Archive for Monday, April 23, 2001

Astronauts attach station’s robot arm

April 23, 2001

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— Two spacewalking astronauts successfully installed a massive billion-dollar robot arm on the international space station on Sunday and unfolded the two-handed limb.

"Look at the size of this thing," space shuttle Endeavour crewman Chris Hadfield marveled as he tugged open the 58-foot, 3,600-pound arm. The arm remained bent at the elbow and was to be extended Monday by the space station crew working inside.

Canadian astronaut Chris Hadfield, upside down, and astronaut U.S.
Scott Parazynski install the UHF antenna on the outside of the
international space station during spacewalk Sunday. The antenna
will provide ship-to-ship communications during docking and
undocking operations.

Canadian astronaut Chris Hadfield, upside down, and astronaut U.S. Scott Parazynski install the UHF antenna on the outside of the international space station during spacewalk Sunday. The antenna will provide ship-to-ship communications during docking and undocking operations.

It was Canada's biggest day ever in space: the first Canadian spacewalker hooking up the new Canadian-built robot arm on space station Alpha.

At the conclusion of the seven-hour spacewalk, Mission Control congratulated Hadfield and his U.S. spacewalking partner, Scott Parazynski, in English and French and played a recording of "Oh Canada," the country's anthem. The recording was made at a Montreal hockey game.

"We're real proud of your work up there getting Canadarm2 operational," said Steven MacLean, a Canadian astronaut working in Mission Control. "And if you turn around and look down, I believe you're right over Newfoundland."

The new arm will serve as a high-tech construction crane throughout the lifetime of the space station. With a hand on both ends and seven joints along its length, the arm is designed to move across the space station like an inchworm and perform chores wherever needed.

Hadfield's performance was especially impressive: He had to fight burning eyes as he worked 240 miles up. His eyes began filling with tears midway through the spacewalk, and he had to shut them. After several minutes, his left eye improved.

"My right eye is kind of half-closed all the time, but I think it's going to clear," Hadfield assured his crewmates inside Endeavour. "I tell you, it's weird spacewalking and floating through space with your eyes closed."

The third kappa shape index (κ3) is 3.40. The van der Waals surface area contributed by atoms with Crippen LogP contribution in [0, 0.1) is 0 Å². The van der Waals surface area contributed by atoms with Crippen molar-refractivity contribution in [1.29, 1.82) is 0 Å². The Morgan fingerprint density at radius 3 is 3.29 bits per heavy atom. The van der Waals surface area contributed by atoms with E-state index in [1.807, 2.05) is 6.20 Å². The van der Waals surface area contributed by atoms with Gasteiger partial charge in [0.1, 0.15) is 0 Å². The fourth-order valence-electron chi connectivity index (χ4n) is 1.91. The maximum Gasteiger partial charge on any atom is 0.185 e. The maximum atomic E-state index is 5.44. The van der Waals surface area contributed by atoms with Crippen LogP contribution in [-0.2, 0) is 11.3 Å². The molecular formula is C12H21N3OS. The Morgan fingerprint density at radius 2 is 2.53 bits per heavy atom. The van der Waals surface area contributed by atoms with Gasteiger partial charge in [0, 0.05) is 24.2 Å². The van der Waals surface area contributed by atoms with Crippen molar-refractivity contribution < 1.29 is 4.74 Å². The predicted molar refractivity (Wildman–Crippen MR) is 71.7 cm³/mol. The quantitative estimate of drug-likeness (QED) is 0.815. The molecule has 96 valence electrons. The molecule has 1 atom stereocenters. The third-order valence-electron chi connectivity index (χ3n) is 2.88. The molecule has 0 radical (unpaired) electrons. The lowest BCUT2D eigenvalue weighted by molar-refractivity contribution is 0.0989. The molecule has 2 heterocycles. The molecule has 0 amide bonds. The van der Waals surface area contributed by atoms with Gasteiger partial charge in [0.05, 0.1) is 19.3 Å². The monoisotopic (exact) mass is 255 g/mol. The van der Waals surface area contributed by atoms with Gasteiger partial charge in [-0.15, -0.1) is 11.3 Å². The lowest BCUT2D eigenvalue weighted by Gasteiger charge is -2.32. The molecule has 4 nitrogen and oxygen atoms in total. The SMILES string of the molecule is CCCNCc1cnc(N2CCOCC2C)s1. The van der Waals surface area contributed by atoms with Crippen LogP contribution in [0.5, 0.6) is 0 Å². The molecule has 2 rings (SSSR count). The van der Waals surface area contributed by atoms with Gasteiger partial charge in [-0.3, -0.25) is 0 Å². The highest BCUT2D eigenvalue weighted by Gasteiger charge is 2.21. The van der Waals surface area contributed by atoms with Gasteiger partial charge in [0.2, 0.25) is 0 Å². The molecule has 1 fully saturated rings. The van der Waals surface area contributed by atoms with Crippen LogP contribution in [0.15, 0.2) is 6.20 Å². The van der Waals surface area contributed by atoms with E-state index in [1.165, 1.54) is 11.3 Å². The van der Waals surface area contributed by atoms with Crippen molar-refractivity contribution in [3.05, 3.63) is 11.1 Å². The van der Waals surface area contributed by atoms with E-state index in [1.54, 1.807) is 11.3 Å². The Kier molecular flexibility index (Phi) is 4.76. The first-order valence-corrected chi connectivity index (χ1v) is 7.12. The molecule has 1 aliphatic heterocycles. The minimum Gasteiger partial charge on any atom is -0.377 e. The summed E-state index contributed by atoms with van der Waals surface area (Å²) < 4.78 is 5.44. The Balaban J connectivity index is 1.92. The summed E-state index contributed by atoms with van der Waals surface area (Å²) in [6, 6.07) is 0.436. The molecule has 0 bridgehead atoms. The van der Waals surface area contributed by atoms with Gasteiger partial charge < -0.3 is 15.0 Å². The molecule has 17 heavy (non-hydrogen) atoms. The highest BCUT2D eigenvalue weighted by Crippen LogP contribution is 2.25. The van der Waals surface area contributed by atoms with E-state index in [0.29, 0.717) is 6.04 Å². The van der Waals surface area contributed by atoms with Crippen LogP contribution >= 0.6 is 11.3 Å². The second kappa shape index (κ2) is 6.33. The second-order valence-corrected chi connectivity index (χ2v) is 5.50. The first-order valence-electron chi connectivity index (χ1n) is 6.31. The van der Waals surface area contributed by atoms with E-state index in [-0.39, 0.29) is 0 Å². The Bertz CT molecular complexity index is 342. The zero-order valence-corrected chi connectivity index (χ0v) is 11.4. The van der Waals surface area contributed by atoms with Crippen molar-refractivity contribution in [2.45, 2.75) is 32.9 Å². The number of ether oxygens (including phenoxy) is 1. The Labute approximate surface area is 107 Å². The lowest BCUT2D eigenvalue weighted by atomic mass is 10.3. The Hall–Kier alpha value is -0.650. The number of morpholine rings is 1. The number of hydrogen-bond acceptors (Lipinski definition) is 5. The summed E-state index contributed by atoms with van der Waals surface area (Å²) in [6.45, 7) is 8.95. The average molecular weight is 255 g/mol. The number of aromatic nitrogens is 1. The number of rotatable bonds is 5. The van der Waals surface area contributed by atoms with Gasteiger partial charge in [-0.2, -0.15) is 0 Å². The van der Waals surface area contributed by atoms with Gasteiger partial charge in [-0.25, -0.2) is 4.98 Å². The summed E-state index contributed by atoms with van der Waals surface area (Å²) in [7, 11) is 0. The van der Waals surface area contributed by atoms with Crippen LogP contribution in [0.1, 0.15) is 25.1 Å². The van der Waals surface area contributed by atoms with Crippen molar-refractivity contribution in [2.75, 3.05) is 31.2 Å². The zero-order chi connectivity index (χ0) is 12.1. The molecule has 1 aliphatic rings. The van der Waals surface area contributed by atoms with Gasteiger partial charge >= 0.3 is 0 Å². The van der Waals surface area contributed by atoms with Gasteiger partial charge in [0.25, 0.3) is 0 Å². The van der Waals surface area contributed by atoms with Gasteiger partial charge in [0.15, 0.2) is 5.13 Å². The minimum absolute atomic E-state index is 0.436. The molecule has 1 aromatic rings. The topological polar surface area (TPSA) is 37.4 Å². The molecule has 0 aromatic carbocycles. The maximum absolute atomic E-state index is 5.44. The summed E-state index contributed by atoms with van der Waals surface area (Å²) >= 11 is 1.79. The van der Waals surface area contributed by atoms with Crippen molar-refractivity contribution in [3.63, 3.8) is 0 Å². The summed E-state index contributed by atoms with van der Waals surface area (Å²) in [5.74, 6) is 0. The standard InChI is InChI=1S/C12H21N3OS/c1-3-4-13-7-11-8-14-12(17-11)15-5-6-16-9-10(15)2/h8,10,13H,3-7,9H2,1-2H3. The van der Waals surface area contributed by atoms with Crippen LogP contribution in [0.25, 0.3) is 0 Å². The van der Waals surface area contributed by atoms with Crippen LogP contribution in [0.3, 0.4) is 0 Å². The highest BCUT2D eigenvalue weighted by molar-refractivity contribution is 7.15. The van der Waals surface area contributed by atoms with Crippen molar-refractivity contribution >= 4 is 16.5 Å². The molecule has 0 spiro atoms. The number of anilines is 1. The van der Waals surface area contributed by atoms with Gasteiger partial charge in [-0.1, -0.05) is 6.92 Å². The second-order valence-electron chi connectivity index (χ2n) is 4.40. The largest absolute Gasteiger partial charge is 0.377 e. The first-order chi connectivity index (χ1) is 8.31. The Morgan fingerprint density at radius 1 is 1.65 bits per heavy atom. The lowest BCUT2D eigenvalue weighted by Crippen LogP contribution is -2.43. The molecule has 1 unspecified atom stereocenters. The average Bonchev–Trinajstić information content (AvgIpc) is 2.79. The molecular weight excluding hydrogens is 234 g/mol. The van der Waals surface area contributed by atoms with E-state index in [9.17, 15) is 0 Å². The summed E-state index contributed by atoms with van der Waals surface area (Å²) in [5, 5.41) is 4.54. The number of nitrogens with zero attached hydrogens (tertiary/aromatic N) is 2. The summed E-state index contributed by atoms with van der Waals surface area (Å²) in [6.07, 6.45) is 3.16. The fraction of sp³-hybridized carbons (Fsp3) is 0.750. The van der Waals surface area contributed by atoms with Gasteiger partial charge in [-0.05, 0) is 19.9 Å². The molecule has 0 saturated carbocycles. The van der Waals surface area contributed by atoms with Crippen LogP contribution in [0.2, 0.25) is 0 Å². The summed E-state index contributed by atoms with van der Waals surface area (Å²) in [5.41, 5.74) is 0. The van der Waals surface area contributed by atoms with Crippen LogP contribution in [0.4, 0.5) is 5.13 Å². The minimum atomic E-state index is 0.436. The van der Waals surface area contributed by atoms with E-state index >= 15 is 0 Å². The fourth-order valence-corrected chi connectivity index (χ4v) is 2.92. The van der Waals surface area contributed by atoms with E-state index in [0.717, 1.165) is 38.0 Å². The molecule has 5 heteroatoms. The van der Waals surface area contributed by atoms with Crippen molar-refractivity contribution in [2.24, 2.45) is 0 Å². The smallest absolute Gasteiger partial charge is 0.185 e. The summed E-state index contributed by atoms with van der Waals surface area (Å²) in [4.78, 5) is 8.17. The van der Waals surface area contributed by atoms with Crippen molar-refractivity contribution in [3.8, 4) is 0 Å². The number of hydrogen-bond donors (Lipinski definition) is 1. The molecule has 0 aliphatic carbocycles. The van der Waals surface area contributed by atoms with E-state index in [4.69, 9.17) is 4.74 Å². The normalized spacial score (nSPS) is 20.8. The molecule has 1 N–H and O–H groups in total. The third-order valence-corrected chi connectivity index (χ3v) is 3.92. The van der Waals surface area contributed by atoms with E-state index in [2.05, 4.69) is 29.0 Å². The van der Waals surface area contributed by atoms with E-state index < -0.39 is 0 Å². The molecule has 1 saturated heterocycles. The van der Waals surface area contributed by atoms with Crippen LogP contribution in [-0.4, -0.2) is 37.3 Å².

NASA officials suspect helmet-antifog soap or sweat got in his eyes.

Pilot Jeffrey Ashby began the day's events, using Endeavour's 50-foot robot arm like a crane to lift the new station arm from the shuttle payload bay. The new arm had to be double-folded to fit in the payload bay and was still in its launch cradle when Ashby attached it to the space station.



An hour later, Hadfield and Parazynski ventured outside and quickly connected power, data and video cables to the new arm, bringing it to life. Then they removed eight 4-foot-long bolts that secured the arm to its launch cradle. "Unleash the arm," Parazynski said eagerly.

Parazynski positioned himself beneath the arm like a weightlifter to raise it 35 degrees. "Getting ready for the Olympics clean-and-jerk," he announced. He hoisted it, then called out to Hadfield: "Unfold away."

Perched on the end of the shuttle crane for traction, Hadfield unfolded the new station arm while being lifted by crane operator Ashby.

Once the arm was opened, the spacewalkers drilled expandable fasteners into hinges to permanently bolt the pieces together.

They had trouble tightening the fasteners and had to apply extra force.

The arm will be cranked up by the space station crew today and commanded to step off to another location on the laboratory, where it will remain anchored for the next year.

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